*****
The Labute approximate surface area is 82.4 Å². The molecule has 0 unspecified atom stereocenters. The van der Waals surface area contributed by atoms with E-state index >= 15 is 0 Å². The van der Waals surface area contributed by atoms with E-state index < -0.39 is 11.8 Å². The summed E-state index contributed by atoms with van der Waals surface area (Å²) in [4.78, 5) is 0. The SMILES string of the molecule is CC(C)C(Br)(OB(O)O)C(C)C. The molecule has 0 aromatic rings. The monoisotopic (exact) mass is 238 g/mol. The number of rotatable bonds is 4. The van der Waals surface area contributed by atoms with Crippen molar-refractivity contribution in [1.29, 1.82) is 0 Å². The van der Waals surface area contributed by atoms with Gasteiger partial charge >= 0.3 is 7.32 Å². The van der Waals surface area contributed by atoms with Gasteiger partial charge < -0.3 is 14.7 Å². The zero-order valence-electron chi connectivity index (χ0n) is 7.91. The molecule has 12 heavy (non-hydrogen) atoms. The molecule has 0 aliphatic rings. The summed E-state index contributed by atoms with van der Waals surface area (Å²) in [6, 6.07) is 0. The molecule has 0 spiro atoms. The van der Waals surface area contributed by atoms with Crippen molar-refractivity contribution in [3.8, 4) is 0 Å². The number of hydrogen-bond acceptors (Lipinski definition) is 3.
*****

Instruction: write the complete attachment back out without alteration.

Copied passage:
The Labute approximate surface area is 82.4 Å². The molecule has 0 unspecified atom stereocenters. The van der Waals surface area contributed by atoms with E-state index >= 15 is 0 Å². The van der Waals surface area contributed by atoms with E-state index < -0.39 is 11.8 Å². The summed E-state index contributed by atoms with van der Waals surface area (Å²) in [4.78, 5) is 0. The SMILES string of the molecule is CC(C)C(Br)(OB(O)O)C(C)C. The molecule has 0 aromatic rings. The monoisotopic (exact) mass is 238 g/mol. The number of rotatable bonds is 4. The van der Waals surface area contributed by atoms with Crippen molar-refractivity contribution in [1.29, 1.82) is 0 Å². The van der Waals surface area contributed by atoms with Gasteiger partial charge >= 0.3 is 7.32 Å². The van der Waals surface area contributed by atoms with Gasteiger partial charge < -0.3 is 14.7 Å². The zero-order valence-electron chi connectivity index (χ0n) is 7.91. The molecule has 12 heavy (non-hydrogen) atoms. The molecule has 0 aliphatic rings. The summed E-state index contributed by atoms with van der Waals surface area (Å²) in [6, 6.07) is 0. The molecule has 0 spiro atoms. The van der Waals surface area contributed by atoms with Crippen molar-refractivity contribution in [3.8, 4) is 0 Å². The number of hydrogen-bond acceptors (Lipinski definition) is 3.